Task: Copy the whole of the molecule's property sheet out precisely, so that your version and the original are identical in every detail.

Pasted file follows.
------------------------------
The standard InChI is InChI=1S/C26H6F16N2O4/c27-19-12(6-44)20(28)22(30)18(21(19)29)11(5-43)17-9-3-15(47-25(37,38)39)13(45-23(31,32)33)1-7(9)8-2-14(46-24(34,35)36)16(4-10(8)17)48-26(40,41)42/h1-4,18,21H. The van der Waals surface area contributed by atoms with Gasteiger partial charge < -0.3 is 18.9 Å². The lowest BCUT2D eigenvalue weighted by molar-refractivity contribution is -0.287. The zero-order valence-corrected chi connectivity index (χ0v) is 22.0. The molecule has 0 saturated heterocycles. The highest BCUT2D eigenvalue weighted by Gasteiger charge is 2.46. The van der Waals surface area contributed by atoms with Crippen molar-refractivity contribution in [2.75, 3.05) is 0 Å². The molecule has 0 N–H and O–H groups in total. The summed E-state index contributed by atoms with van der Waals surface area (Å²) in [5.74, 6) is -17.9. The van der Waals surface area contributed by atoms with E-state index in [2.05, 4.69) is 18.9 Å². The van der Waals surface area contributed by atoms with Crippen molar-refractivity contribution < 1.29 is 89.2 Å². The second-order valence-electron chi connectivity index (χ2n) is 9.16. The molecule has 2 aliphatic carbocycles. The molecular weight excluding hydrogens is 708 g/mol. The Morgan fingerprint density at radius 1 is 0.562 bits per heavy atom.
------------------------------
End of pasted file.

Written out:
The standard InChI is InChI=1S/C26H6F16N2O4/c27-19-12(6-44)20(28)22(30)18(21(19)29)11(5-43)17-9-3-15(47-25(37,38)39)13(45-23(31,32)33)1-7(9)8-2-14(46-24(34,35)36)16(4-10(8)17)48-26(40,41)42/h1-4,18,21H. The van der Waals surface area contributed by atoms with Gasteiger partial charge < -0.3 is 18.9 Å². The lowest BCUT2D eigenvalue weighted by molar-refractivity contribution is -0.287. The zero-order valence-corrected chi connectivity index (χ0v) is 22.0. The molecule has 0 saturated heterocycles. The highest BCUT2D eigenvalue weighted by Gasteiger charge is 2.46. The van der Waals surface area contributed by atoms with Crippen molar-refractivity contribution in [2.75, 3.05) is 0 Å². The molecule has 0 N–H and O–H groups in total. The summed E-state index contributed by atoms with van der Waals surface area (Å²) in [5.74, 6) is -17.9. The van der Waals surface area contributed by atoms with E-state index in [2.05, 4.69) is 18.9 Å². The van der Waals surface area contributed by atoms with Crippen molar-refractivity contribution < 1.29 is 89.2 Å². The second-order valence-electron chi connectivity index (χ2n) is 9.16. The molecule has 2 aliphatic carbocycles. The molecular weight excluding hydrogens is 708 g/mol. The Morgan fingerprint density at radius 1 is 0.562 bits per heavy atom.